glmory

Data

Julho 29, 2017 12:43 PM PDT

Fotos / Sons

Observador

glmory

Data

Agosto 3, 2017 08:34 PM PDT

Fotos / Sons

What

Pulgão Roxo da Roseira (Macrosiphum rosae)

Observador

glmory

Data

Agosto 9, 2017 07:28 PM PDT

Fotos / Sons

Observador

glmory

Data

Agosto 12, 2017 03:44 PM PDT

Fotos / Sons

Observador

glmory

Data

Agosto 12, 2017 02:04 PM PDT

Fotos / Sons

Observador

glmory

Data

Agosto 18, 2017 08:12 PM PDT

Fotos / Sons

Observador

glmory

Data

Agosto 19, 2017 08:25 AM PDT

Fotos / Sons

Observador

glmory

Data

Agosto 22, 2017 06:01 PM PDT

Comentários

How much money on equipment and supplies would you say you've spent so far on aphid identification?

Publicado por cedric_lee quase 5 anos antes (Sinalizar)

Well, on the scale of bird lenses, underwater photography, or similar hobbies I am still not totally crazy. Also, as a mid-career engineer with no other hobbies I can get away with things which even a decade ago I would have thought crazy.

Still though, I will make a go at answering the request:

Camera: $1,000
Macro Lens: $1,000
Macro flash: $300
Stackshot: $500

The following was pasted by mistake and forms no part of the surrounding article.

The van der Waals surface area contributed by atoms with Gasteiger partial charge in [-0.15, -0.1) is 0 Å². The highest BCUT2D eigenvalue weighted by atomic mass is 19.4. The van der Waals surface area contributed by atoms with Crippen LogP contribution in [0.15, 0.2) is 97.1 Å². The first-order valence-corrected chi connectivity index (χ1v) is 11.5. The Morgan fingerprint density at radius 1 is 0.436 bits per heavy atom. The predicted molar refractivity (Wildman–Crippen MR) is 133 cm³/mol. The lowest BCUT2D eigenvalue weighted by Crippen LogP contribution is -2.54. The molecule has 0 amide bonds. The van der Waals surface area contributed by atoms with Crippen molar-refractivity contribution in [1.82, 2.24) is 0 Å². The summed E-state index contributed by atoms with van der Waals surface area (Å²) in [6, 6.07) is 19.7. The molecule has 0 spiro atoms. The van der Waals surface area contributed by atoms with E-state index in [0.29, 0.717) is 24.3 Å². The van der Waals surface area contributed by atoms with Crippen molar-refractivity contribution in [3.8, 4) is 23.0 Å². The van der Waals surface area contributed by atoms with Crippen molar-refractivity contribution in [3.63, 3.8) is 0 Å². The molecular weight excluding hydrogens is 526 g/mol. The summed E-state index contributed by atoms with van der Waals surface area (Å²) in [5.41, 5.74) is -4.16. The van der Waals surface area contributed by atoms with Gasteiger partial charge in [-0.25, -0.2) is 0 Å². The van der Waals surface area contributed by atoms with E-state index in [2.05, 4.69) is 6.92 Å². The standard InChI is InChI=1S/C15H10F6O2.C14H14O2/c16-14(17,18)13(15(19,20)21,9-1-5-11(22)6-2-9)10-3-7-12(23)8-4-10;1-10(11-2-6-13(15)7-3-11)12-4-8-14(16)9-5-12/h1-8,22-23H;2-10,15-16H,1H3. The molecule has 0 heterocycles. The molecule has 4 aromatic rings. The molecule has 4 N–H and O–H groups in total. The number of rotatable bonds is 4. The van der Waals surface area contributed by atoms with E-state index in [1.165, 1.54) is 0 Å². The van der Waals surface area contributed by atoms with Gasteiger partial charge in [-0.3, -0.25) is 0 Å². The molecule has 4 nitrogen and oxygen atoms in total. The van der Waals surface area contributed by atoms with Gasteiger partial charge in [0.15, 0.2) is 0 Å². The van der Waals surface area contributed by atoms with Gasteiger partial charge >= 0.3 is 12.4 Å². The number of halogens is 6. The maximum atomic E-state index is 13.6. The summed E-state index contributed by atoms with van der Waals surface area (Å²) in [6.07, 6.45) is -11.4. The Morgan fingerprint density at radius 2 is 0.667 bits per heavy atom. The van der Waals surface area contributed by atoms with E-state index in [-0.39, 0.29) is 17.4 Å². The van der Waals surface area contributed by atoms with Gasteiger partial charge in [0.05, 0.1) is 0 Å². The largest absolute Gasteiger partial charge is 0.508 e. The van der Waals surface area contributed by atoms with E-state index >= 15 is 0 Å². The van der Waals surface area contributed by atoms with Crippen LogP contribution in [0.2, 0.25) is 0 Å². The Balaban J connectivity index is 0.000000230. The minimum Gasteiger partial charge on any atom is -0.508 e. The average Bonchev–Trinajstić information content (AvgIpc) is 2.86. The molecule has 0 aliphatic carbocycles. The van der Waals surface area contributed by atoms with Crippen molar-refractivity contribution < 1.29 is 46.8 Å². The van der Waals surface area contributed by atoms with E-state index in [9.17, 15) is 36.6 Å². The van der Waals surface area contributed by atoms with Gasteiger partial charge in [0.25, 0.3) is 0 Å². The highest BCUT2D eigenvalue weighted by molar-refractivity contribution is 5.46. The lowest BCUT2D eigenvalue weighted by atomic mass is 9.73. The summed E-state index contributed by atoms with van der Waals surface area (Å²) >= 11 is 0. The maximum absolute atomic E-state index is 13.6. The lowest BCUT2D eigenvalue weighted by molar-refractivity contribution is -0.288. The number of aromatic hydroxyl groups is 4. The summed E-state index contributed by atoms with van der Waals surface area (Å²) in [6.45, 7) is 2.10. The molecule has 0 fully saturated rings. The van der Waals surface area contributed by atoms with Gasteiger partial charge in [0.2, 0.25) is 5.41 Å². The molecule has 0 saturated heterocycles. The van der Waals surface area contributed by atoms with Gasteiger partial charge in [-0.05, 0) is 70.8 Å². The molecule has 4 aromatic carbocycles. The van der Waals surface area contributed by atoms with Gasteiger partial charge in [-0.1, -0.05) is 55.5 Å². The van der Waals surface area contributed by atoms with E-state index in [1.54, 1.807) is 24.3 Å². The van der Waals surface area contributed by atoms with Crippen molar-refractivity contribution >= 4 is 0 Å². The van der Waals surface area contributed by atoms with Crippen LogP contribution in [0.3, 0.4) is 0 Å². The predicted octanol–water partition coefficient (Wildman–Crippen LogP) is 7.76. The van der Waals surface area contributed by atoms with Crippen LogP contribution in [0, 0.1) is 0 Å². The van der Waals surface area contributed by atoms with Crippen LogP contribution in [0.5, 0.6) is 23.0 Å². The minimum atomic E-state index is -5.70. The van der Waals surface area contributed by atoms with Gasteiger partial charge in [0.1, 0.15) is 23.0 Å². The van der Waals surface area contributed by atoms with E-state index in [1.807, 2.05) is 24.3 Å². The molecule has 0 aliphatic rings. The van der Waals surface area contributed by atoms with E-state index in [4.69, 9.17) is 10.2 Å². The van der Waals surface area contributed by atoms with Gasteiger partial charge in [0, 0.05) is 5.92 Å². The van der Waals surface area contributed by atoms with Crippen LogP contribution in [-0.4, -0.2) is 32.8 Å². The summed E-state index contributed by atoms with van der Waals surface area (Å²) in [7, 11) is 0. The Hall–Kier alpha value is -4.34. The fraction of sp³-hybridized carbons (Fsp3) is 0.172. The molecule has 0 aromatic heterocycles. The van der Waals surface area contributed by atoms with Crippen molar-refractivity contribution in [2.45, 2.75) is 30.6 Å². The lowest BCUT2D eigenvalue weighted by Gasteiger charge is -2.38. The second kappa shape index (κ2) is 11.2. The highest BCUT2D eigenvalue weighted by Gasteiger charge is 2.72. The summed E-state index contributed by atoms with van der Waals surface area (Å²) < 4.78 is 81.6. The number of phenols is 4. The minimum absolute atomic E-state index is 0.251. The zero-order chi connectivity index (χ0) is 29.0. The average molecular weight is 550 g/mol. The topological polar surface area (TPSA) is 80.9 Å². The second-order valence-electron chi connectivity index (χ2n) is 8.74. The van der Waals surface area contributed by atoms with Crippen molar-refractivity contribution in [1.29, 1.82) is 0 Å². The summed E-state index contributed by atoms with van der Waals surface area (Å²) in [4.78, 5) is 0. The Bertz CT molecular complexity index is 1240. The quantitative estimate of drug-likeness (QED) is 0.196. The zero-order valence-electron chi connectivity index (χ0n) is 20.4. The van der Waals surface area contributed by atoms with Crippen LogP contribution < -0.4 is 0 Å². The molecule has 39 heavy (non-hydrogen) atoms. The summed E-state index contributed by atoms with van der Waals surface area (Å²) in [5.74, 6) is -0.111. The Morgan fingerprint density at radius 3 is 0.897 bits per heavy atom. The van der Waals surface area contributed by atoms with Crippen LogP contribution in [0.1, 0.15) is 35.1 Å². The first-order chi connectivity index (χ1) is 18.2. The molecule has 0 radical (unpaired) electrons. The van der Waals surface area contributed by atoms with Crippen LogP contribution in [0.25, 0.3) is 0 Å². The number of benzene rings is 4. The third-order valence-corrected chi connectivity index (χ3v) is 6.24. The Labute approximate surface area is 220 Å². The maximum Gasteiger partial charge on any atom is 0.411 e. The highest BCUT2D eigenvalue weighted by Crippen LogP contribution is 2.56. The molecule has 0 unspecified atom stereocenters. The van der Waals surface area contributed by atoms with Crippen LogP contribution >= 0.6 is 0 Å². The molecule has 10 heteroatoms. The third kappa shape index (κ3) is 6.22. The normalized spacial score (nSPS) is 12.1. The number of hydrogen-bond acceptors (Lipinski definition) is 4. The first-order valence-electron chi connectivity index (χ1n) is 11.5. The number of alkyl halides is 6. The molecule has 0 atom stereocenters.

Mitutoyo 5X and accessories : $500
Assorted slides, chemicals, ect $150
LaboPhot with condenser including bright field, dark field, and phase contrast and a 10x objective: $425.
Photoshop, lightroom and Zerene Stacker: $400

Now drawing the line on what was to ID aphids, is a bit harder. The camera in particular I probably would have got for photos of kids. So the total budget for this hobby is about 4k. Only the stackshot, microscope objective, and microscope can really be said to be for identifying aphids though.

If I was more price sensitive a few components probably could have been bought used, and in particular a good camera is really not a requirement but I got some pretty good deals on microscope components so that part is paying rock bottom prices.